B u s L o g i c:- prolog, code, chatter.

Send SMS messages from Prolog using Twilio

It would be really good to be able to send a text message to yourself if as a reminder for events, or if an automated task that you have running fails. There are services that do this for us, and all that is needed is an account and a REST call to send the message! Twilio is a popular sevrice and it is easy to set up, but how can we call Twilio services using Prolog?

To send an SMS it is pretty easy once you have setup a few things in Twilio. You will need the following:

  1. A Twilio account
  2. The Twilio SID number (your account number)
  3. A Twilio Authentication token
  4. A Twilio phone number, or service account number

You can set up a test account to get things working, details are here. I'm not going to go into great details into how to configure Twilio, they have their own well written documentation.

Now to send a message, the actual call is a simple HTTP POST request, and the data is send using form data, as if you were posting from a form on a webpage. SWI-Prolog has easy predicates to handle this kind of thing. The response that is returned contains details of the message, and most importantly the ID for the message that was sent. This comes back as JSON so it will need to be converted to a Prolog structure before reading.

To handle the POST request and the JSON conversion the following libraries will be used:

:- use_module(library(http/http_client)).
:- use_module(library(http/json)).

Best define some constants for the details that will be sent that identify your Twilio account, so that they are easy to change later.

twilio_sid('<Your Account SID>').
twilio_authtoken('<Your Auth Token>').
twilio_from('<The phone number or Service Id you are sending from>').

The message is sent as form data, and there are three parameters, the phone that the the message is 'from' (the sender, you), the phone that the message is 'to' (the reciever) and the 'body' of the message (the message!). There is a handy feature that we can define parameter like is as a list of =\2 predicates and the HTTP libraries can process them.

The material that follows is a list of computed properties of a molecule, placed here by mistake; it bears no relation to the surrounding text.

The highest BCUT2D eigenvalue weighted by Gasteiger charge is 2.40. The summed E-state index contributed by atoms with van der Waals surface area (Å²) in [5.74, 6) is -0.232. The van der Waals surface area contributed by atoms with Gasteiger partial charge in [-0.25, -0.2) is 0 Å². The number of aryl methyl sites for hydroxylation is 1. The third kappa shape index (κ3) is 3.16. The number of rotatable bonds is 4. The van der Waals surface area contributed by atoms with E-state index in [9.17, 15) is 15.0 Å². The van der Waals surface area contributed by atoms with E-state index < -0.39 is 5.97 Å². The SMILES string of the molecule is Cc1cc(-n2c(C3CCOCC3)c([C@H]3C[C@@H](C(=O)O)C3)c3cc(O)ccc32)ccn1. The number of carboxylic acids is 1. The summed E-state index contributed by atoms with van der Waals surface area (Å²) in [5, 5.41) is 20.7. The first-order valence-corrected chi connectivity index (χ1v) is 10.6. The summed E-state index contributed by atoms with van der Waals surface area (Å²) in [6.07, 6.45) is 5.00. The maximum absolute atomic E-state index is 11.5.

form_body(From, To, Message, Body) :-
    Body = [
        'From' = From,
        'To' = To,
        'Body' = Message

The final task is to do setup the authentication and do the call!

send_sms(To, Message, Result) :-
    % Get the account details

    % Create the form body
    form_body(From, To, Message, Body),

    % Add the auth and send the message
    format(atom(Path), 'https://api.twilio.com/2010-04-01/Accounts/~w/Messages.json', User),
    http_post(Path, form(Body), R, [authorization(basic(User, Secret))]),

    % Read the result
    atom_json_dict(R, Rj, []),
    Result = Rj.sid.

The code here is commented as to what each section does, but there are a couple of notes that took me a while to get right, so I want to point them out.

  • The authorization header is added as an option to the request, Twilio expects a basic auth header which is the account SID and Authentication Token. The docs for this are here.

  • To send form data, wrap the 'Data' parameter list in a form/1 term. This is not obvious until you figure it out, but the http_post\3 predicate can actually send various types of post data, so you need to specify. The docs are here. If you send the wrong type of post Twilio still responds but with a list of the messages that you have sent ... very confusing.

  • Phone numbers have to be in the E.164 International Phone Number Format which is basically <country code><area code><phone number>.

  • There is lots of information returned with the response, I only return the SID here, which is the ID for the message (I think!).

Ok, last thing, how do you send an SMS? Easy I'm going to use a fake Australian mobile number for the example.

send_sms('+61412345678', 'Hello, Twilio!', Result).

Too easy right?